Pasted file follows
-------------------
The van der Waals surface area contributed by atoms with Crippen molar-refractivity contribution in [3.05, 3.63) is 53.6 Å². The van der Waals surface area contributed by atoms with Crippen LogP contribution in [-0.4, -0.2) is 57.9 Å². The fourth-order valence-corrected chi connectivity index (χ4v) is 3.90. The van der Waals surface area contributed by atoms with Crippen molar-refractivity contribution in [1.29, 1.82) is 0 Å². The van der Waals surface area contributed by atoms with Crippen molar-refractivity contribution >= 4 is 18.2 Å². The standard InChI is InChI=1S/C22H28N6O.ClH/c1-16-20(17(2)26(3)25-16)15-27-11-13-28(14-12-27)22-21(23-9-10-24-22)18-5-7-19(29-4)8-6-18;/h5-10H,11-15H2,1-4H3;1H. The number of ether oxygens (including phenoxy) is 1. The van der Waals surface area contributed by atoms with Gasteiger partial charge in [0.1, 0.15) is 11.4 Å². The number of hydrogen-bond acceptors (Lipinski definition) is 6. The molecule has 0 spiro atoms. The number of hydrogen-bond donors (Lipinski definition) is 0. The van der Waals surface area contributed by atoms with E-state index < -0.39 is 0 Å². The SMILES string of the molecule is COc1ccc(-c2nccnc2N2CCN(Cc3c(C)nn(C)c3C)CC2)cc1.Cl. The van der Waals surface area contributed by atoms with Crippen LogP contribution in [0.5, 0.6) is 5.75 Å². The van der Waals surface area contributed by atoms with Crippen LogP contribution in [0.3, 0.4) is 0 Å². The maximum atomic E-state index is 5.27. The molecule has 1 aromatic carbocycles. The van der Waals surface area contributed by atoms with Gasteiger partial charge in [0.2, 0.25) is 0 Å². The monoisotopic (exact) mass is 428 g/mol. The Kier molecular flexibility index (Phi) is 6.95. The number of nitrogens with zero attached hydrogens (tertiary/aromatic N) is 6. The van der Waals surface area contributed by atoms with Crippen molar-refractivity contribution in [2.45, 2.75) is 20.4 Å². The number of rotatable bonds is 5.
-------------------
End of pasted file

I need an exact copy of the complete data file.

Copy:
The van der Waals surface area contributed by atoms with Crippen molar-refractivity contribution in [3.05, 3.63) is 53.6 Å². The van der Waals surface area contributed by atoms with Crippen LogP contribution in [-0.4, -0.2) is 57.9 Å². The fourth-order valence-corrected chi connectivity index (χ4v) is 3.90. The van der Waals surface area contributed by atoms with Crippen molar-refractivity contribution in [1.29, 1.82) is 0 Å². The van der Waals surface area contributed by atoms with Crippen molar-refractivity contribution >= 4 is 18.2 Å². The standard InChI is InChI=1S/C22H28N6O.ClH/c1-16-20(17(2)26(3)25-16)15-27-11-13-28(14-12-27)22-21(23-9-10-24-22)18-5-7-19(29-4)8-6-18;/h5-10H,11-15H2,1-4H3;1H. The number of ether oxygens (including phenoxy) is 1. The van der Waals surface area contributed by atoms with Gasteiger partial charge in [0.1, 0.15) is 11.4 Å². The number of hydrogen-bond acceptors (Lipinski definition) is 6. The molecule has 0 spiro atoms. The number of hydrogen-bond donors (Lipinski definition) is 0. The van der Waals surface area contributed by atoms with E-state index < -0.39 is 0 Å². The SMILES string of the molecule is COc1ccc(-c2nccnc2N2CCN(Cc3c(C)nn(C)c3C)CC2)cc1.Cl. The van der Waals surface area contributed by atoms with Crippen LogP contribution in [0.5, 0.6) is 5.75 Å². The van der Waals surface area contributed by atoms with Crippen LogP contribution in [0.3, 0.4) is 0 Å². The maximum atomic E-state index is 5.27. The molecule has 1 aromatic carbocycles. The van der Waals surface area contributed by atoms with Gasteiger partial charge in [0.2, 0.25) is 0 Å². The monoisotopic (exact) mass is 428 g/mol. The Kier molecular flexibility index (Phi) is 6.95. The number of nitrogens with zero attached hydrogens (tertiary/aromatic N) is 6. The van der Waals surface area contributed by atoms with Crippen molar-refractivity contribution in [2.45, 2.75) is 20.4 Å². The number of rotatable bonds is 5.